Who dares wins
I once coached someone who wanted to "have more confidence". We talked about the situations he was concerned about and then I asked him what were some of the things he wanted to be able to do that he couldn't do now. He answered, "I just want to have more confidence." We went round this loop a few times, always ending with the expressed desire to have more confidence. Eventually we moved on to practise some new behaviours. Predictably, this wasn't successful because we hadn't established what "confidence" looked, sounded or felt like to my client, nor what he would do with it if he had it!
What he was expressing was a belief, or collection of beliefs, that limited his range of possible outcomes. He "knew" that certain actions were impossible for him, either because he didn't know how to do them, and/or because he expected to fail or be embarrassed whatever he did.
"Confidence" is also a set of beliefs, perhaps one or more of:
- If I keep trying I'll succeed in the end
- I can't fail
- Anything is possible
- Failure isn't important
- If it doesn't work it won't kill me.
Some people will tell you, "There is no failure, only feedback". Very easy to say, but sometimes things turn out in a way that really feels like failure! It's true though that the process of learning involves trying things out before you've mastered the skill. It's the only way you'll ever master it! So, many times, you won't get the result you want. That's feedback, telling you that the way you did it that time was ineffective and so you need to try again - differently.
How do you avoid the feeling of failure?
Maybe one way is to get into the habit of thinking about those risky, new things that you're nervous about doing as experiments: try something - see what happens. This is very different from "decide what to do - do it - succeed or fail". You can dissociate yourself (your identity) from the outcome if you choose to!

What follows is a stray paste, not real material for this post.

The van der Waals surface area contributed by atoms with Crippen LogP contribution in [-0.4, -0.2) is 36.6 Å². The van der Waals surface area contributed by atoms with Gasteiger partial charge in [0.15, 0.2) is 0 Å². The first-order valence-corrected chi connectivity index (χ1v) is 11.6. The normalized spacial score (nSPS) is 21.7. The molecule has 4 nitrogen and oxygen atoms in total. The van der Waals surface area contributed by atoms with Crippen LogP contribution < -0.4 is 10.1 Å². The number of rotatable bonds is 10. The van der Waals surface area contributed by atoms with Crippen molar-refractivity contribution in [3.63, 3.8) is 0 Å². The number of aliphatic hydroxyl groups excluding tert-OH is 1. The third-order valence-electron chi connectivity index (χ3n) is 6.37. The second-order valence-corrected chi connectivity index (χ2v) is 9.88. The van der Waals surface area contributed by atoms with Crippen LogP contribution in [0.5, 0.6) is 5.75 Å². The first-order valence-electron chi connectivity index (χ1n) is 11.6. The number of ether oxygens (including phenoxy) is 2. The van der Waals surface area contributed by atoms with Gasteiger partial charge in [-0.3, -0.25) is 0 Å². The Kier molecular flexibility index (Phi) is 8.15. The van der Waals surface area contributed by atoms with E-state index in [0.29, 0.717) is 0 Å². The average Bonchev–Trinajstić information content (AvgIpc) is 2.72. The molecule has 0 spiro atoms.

Sometimes it's not the outcome that worries you but the actual doing. The result might be highly desirable and perhaps even certain - if only you could do what you know you should!
What are you afraid of? Is it a genuine threat of real harm? Or is it a phobia (an irrational fear of something that can't actually harm you)?
We're not concerned here with activities that carry a high risk of physical injury, rather those things that carry an emotional risk. They are usually things that many other people do without hesitation or any apparent effort, as in these examples:
- Public speaking: you're probably not concerned about whether your presentation or speech will have any impact (the outcome), rather you're afraid that you'll make embarrassing mistakes in the delivery
- Conflict situations: you avoid these because you feel intimidated, not because you're worried about a failure to resolve the situation.
Are you happy with yourself as you are? If you could change yourself, what would that new person be like? What resources would you have?
Your "most resourceful self" is the person who has all of the knowledge and skills needed to live life to the full and to take full responsibility for it. It's the person you want to be.
Perhaps you have an image of yourself that's not resourceful. You may see a person who's fearful and ineffectual. If that's the case then take some time to reinvent yourself by re-drawing that self-image. Imagine how you would look if you were that resourceful self. How are you standing? What are you wearing? What expression is on your face? How does your voice sound? Create the most detailed image you can of that perfect version of you. Then - step into it! Imagine yourself merging with that other you and becoming them. Feel the buzz of confidence!
Once you've created the image of your most resourceful self you can bring it to mind and step into it whenever you want to. Then you'll be a person who can separate themselves from what they do. Some of the things you do may fail to deliver what you wanted, but you won't fail.
We all doubt ourselves from time to time so there's nothing unique in feeling that. What makes the difference is whether you know how to get past that doubt and run the next experiment - just to see what happens.